One of the sadder things to witness while compiling the preview for this holiday season was coming across Brittany Murphy’s name again and again in the direct-to-video section — not because it wasn’t good to see that she was working, but because she deserved better. Which makes today’s news that she passed away of cardiac arrest, far too young at the age of 32, doubly tragic — she never got the chance to turn things around.
Murphy always came alive on screen with a vitality few can muster, from her first major role in “Clueless” as the goofy but knowing makeover project Tai. She remade herself over the course of several indies in the late ’90s into one of the premier scene-stealing actresses, usually taking what should’ve been forgettable sidekick roles or underwritten female parts in films like “Drop Dead Gorgeous” and the noirish “Phoenix” and injecting them with her off-center charms, culminating in a heartbreaking turn in “Girl, Interrupted” as the fragile Daisy Randone.
Few filmmakers seemed to know what to do with her — Murphy’s run of romantic comedies in the early part of the Naughts were an ill fit for an actress too curious to play stupid, single-minded manhunters — but when someone was able to tap into her wavelength, they were rewarded with the mischief she brought to a rudimentary thriller like “Don’t Say a Word” or the touching humanity of her turn as a desperate mother in Karen Moncrieff’s “The Dead Girl,” an ensemble drama seem by far too few. Without a mic in “8 Mile,” she proved to be a force of nature and the only one who could stand toe-to-toe with Eminem at the height of his powers.
That this became the stuff of parody only weeks ago on “Saturday Night Live”‘s Weekend Update (when she parted ways with the production of the indie “The Caller”) was a reminder of both what a unique performer she was and, unfortunately, of her tumultuous personal life. (Mixed feelings also accompanied the news that she was replaced by Disney as the voice of Tinkerbell in their direct-to-video series last year, a role that Murphy surely would’ve excelled in, just as she brought an unmistakable sense of joy to her other voice work like Gloria in “Happy Feet” and the well-meaning Luanne Platter on “King of the Hill.”)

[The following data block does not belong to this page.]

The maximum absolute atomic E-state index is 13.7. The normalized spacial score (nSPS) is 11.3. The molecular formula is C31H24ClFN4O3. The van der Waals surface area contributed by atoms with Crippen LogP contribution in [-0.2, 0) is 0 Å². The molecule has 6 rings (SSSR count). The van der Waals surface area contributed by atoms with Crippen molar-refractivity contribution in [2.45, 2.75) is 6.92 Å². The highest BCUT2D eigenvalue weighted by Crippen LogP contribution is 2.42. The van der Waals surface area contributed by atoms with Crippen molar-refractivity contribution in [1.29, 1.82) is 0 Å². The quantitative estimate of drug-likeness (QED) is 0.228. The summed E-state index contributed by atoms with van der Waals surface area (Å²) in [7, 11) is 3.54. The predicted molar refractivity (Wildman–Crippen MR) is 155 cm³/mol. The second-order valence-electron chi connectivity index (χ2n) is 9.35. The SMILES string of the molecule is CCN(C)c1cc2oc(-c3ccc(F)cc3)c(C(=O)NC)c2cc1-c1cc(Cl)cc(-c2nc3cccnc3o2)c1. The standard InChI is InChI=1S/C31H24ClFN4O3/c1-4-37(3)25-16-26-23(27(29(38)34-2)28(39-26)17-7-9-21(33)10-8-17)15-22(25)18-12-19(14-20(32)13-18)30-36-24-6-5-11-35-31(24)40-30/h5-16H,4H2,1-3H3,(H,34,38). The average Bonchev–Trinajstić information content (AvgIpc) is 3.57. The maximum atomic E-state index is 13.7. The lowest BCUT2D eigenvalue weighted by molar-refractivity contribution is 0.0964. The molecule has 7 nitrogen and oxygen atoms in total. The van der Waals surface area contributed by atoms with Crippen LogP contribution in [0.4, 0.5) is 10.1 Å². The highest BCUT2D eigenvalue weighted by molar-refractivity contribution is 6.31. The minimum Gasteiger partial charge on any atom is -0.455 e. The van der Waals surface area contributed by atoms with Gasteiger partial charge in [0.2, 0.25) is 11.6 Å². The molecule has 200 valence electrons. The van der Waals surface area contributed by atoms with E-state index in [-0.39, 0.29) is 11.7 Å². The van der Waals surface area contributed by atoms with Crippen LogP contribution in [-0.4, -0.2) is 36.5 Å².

In recent years, she came back from a two-year absence to star in thrillers like the aforementioned direct-to-DVD titles “Across the Hall” and “Deadline,” and the 2010-bound potboilers “Abandoned” and “Something Wicked” and though other eulogies have reported a comeback in the form of a small part in Sylvester Stallone’s “The Expendables,” her role as Amy is said to be a “glorified walk-on,” thanks to some rewrites on the film. It is an undeniably sad end for such a dynamic actress, and although she will long be remembered for her delivery of the line “I’ll never tell,” it’s the way she told so much with so little that should be commemorated.
MTV has collected the memorial tweets for Murphy from celebrity pals and admirers. “Clueless” director Amy Heckerling surmises on Scott Feinberg’s And The Winner Is… blog, “[Murphy] could have, as she got older, been a wonderful character, too. She had ‘acting chops,’ as they say, and she could have gone on for as long as she wanted.”
[Photos: “8 Mile,” Universal Pictures, 2002; “Clueless,” Paramount Pictures,1995]